Monday, January 14, 2013

Holiday Aftermath: A View on Ballistics, Antics and Fanatics

No family should go through the pain and anguish of losing a child from a bullet fired by a mindless person during New Year’s Day celebration. Senseless, irresponsible, wasteful, murderous – no adjective can describe such an illegal and criminal act. We condole with the family and friends of Stefanie Ella who succumbed to a damaged-culture-driven bullet.

Be it a bullet fired in the sky, a karaoke song at two in the morning, fireworks exploding in the sky or a traditional event practiced in accordance to one’s beliefs, each is an expression of our inherent individuality within a democracy that is most unique in the world. Each one is a result of celebration, a release of emotional and physical energy and a psychological manifestation of who and what we are as humans, rightly or wrongly.

There are no accidents in this world. Everything is a result of people thinking or not thinking properly of what they do every moment of their lives. Even a gun that unintentionally fires and kills someone does not kill by accident, if we come to think of it. For guns are meant to fire, to hurt and even to kill. Anyone who owns one bought it from someone who made it to fire as it should, when it could. No one can totally prevent such accidents as a guard’s shotgun that falls and fires by itself. But it happens because someone made the gun and someone used it for what seems to be a good intention. Yet it killed unintentionally.

Who do we blame? The gun itself, the maker, the user or all of them? We might as well blame people because they die from gunshots. Or God, because He made all these things possible. But that would be bringing the argument too far. And yet, you’ll be surprised by the number of people who reject God because He cannot prevent such “simple” accidents.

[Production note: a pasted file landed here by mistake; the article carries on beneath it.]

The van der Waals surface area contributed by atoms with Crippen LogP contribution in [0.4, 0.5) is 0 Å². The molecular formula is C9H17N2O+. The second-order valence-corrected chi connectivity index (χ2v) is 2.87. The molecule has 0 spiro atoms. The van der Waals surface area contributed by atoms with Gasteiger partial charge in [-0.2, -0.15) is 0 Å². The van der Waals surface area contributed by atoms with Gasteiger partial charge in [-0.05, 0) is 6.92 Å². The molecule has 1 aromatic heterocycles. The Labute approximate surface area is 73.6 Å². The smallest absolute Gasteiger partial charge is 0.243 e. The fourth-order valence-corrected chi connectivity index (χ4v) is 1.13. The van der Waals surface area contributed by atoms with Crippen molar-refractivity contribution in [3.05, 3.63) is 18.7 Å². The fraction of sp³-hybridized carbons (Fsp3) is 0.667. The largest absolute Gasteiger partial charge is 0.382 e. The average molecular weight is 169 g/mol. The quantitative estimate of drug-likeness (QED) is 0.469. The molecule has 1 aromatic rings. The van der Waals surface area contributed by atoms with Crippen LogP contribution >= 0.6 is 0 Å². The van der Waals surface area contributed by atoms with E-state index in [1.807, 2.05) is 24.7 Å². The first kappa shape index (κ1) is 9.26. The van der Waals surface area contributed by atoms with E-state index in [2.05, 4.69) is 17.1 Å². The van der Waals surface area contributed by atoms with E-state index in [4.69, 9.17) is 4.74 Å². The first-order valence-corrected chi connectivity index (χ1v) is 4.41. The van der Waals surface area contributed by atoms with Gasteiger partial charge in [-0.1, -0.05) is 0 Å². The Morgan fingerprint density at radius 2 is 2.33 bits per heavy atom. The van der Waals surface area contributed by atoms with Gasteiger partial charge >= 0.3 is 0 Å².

The freedom given to us has many dimensions and it is our responsibility to know the limits of our freedom. Hence, a gun fired, raucous singing, toxic fireworks and even religious feasts are all expressions of our so-called democratic freedom. Each one of them is a religio-socio-cultural right granted by our laws and traditions that cannot be curtailed except by specific laws.

True, a gun fired into the air is clearly a lawless act. Someone has to answer for violating the law. But what led to the firing? Was it not, perhaps, the religious or social atmosphere that led people to violate the law? We have failed to clearly define and effectively enforce the limits of what comprises true religion and what comprises excessive behaviour and so we suffer from the misdeeds of people. Let us explain further.

When September comes in the Philippines, people bring out their Christmas carol albums and play them until the first week of January or so. In the longest-running Christmas season of all, Filipinos go through a ritual that reaches a frenzied height near the end of each year. The build-up of traffic on the streets and the crowds entering the malls becomes palpable and leads to a stressful level that only lets up when people plop down from fatigue after the midnight Noche Buena (Christmas meal). It does not end there though. A shorter but equally riotous build-up repeats and reaches its climax on New Year’s Eve. And that is when people really go crazy partying and eating as if there is no tomorrow.